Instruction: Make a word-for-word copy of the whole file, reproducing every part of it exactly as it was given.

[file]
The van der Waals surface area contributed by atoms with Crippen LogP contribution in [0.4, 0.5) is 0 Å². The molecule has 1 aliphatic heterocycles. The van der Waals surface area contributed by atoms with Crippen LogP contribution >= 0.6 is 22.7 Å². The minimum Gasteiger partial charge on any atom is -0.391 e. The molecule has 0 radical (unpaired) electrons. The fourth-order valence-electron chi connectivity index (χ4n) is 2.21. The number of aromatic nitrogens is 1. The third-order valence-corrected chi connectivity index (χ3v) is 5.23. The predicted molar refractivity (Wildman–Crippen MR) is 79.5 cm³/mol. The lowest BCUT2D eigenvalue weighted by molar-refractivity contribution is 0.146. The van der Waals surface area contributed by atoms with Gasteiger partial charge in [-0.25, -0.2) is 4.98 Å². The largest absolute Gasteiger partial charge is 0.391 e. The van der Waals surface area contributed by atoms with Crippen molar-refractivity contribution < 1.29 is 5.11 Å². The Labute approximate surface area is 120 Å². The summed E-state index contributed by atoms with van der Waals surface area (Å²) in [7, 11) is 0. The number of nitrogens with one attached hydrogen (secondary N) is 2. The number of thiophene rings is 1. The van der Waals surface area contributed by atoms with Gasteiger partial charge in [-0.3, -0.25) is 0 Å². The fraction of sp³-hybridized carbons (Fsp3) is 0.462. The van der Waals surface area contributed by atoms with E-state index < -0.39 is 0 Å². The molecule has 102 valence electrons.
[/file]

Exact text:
The van der Waals surface area contributed by atoms with Crippen LogP contribution in [0.4, 0.5) is 0 Å². The molecule has 1 aliphatic heterocycles. The van der Waals surface area contributed by atoms with Crippen LogP contribution >= 0.6 is 22.7 Å². The minimum Gasteiger partial charge on any atom is -0.391 e. The molecule has 0 radical (unpaired) electrons. The fourth-order valence-electron chi connectivity index (χ4n) is 2.21. The number of aromatic nitrogens is 1. The third-order valence-corrected chi connectivity index (χ3v) is 5.23. The predicted molar refractivity (Wildman–Crippen MR) is 79.5 cm³/mol. The lowest BCUT2D eigenvalue weighted by molar-refractivity contribution is 0.146. The van der Waals surface area contributed by atoms with Gasteiger partial charge in [-0.25, -0.2) is 4.98 Å². The largest absolute Gasteiger partial charge is 0.391 e. The van der Waals surface area contributed by atoms with Crippen molar-refractivity contribution < 1.29 is 5.11 Å². The Labute approximate surface area is 120 Å². The summed E-state index contributed by atoms with van der Waals surface area (Å²) in [7, 11) is 0. The number of nitrogens with one attached hydrogen (secondary N) is 2. The number of thiophene rings is 1. The van der Waals surface area contributed by atoms with Gasteiger partial charge in [-0.3, -0.25) is 0 Å². The fraction of sp³-hybridized carbons (Fsp3) is 0.462. The van der Waals surface area contributed by atoms with E-state index < -0.39 is 0 Å². The molecule has 102 valence electrons.